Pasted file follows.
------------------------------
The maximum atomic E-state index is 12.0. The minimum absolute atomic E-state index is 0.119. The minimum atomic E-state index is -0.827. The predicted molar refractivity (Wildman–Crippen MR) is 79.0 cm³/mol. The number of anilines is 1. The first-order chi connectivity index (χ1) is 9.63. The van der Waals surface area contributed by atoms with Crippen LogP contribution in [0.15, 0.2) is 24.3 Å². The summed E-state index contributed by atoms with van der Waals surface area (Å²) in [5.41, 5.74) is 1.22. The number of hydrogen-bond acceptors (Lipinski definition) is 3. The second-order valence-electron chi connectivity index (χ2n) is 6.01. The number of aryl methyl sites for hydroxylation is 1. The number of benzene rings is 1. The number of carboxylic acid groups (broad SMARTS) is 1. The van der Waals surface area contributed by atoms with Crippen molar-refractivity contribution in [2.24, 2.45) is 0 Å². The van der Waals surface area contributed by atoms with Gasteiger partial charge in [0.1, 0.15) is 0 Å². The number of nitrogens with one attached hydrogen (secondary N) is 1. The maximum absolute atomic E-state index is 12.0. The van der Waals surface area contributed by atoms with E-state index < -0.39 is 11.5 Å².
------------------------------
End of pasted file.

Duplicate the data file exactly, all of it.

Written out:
The maximum atomic E-state index is 12.0. The minimum absolute atomic E-state index is 0.119. The minimum atomic E-state index is -0.827. The predicted molar refractivity (Wildman–Crippen MR) is 79.0 cm³/mol. The number of anilines is 1. The first-order chi connectivity index (χ1) is 9.63. The van der Waals surface area contributed by atoms with Crippen LogP contribution in [0.15, 0.2) is 24.3 Å². The summed E-state index contributed by atoms with van der Waals surface area (Å²) in [5.41, 5.74) is 1.22. The number of hydrogen-bond acceptors (Lipinski definition) is 3. The second-order valence-electron chi connectivity index (χ2n) is 6.01. The number of aryl methyl sites for hydroxylation is 1. The number of benzene rings is 1. The number of carboxylic acid groups (broad SMARTS) is 1. The van der Waals surface area contributed by atoms with Crippen molar-refractivity contribution in [2.24, 2.45) is 0 Å². The van der Waals surface area contributed by atoms with Gasteiger partial charge in [0.1, 0.15) is 0 Å². The number of nitrogens with one attached hydrogen (secondary N) is 1. The maximum absolute atomic E-state index is 12.0. The van der Waals surface area contributed by atoms with E-state index < -0.39 is 11.5 Å².